The Jews of Veisiejai and Lazdijai were shot in Kaktiškės
Lithuanian Jewish Community chairwoman Faina Kukliansky lost twenty-nine relatives during the mass murders, and only her grandfather and his children survived because of help by rescuers. There are several members of the LJC who are descendants of Jews from Veisiejai, Lithuania, who survived the Holocaust, including: F. Kukliansky, A. Levinsonas, I. Bereznickis, Junona Bereznicky , V. Sideraitė and the sisters R. and L. Ofčinskaitė.
Monument to Holocaust victims in Kaktiškės
Saulius Kuklianskis. the pharmacist in Veisiejai, his wife the doctor Zinaida and their three children Moshe, Ana and Samuelis were living in Alytus when the war began in Lithuania. After the Nazis occupied the country, the family soon lost the young, cared, loving and beloved mother of three Zinaida Kuklianskienė, but the pharmacist and his children survived. The dramatic path to rescue for the family included fleeing occupied Lithuania, living in the Grodno ghetto for a year and a half, flight from Grodno and return to Lithuania, a road filled with danger and the continual fight for survival. After they returned to Lithuania in February, 1943, Saulius, Moshe, Ana and Samuelis hid for a year and half in the forests around Druskininai with the help of residents of the villages of Sventijanskas, Gerdašiai, Vainiūnai, Macevičiai and Bugieda.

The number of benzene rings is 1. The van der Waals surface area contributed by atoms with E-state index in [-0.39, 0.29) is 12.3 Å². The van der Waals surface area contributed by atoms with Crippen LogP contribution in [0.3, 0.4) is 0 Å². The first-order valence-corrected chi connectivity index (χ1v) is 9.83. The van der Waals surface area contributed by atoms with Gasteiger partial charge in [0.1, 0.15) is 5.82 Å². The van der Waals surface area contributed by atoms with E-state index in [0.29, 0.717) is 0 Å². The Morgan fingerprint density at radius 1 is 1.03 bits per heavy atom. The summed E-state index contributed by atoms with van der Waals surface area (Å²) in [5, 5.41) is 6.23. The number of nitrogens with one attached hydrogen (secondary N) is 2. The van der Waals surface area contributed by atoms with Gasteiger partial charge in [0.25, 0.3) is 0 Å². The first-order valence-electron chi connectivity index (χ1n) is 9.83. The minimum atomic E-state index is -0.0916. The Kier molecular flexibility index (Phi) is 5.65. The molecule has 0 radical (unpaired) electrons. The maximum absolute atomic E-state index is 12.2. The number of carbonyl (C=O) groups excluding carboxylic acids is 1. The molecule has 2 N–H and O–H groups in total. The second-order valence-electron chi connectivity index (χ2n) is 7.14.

All of the Jews of Veisiejai including many Kukliansky relatives were murdered on November 3, 1941, in Kaktiškės. Although many years have passed, 70-year-old Moshe Kuklianskis remembers everything clearly. As the only survivor still living, now in Israel, he shared his testimony for use in a documentary filmed on location at all the sites just mentioned, with the participation of a large group of the now grown-up children and grandchildren of Moshe, Ana and Samuelis Kukliansky and the descendants of their rescuers.
Veisiejai is a small town located partially on a peninsula jutting into Ančia Lake halfway between Druskininkai, Lithuania, and Sejny, Poland. Jews were granted the right to settle there in the first half of the 18th century. By the end of the 19th century about 63% of the 1,540 residents were Litvak Jews. They used to joke that if you threw a stone in any direction, it would hit a Jew. The majority of the towns other residents were ethnic Lithuanians and the peasants in surrounding locations were as well. According to a Jewish man who moved to America from the town of Kalvarija, Lithuania, not far from Veisiejai, local Jews all spoke five or six languages, including Yiddish, German, Lithuanian, Polish and Russian. Lithuanian peasants provided the means for making a living for many. Jewish merchants from Veisiejai used to buy grain and raw materials from them and transport the goods to Grodno, Belarus. There was a market day every week in Veisiejai. Local farmers and peasants used to come to buy as well as sell. The local Jews spoke with them in Lithuanian.
Star of David marks the site of the mass murder of the Jews of Alytus. Some sources say between 60,000 and 70,000 Jews from the surrounding areas were murdered in the Vidzgiris Forest near Alytus.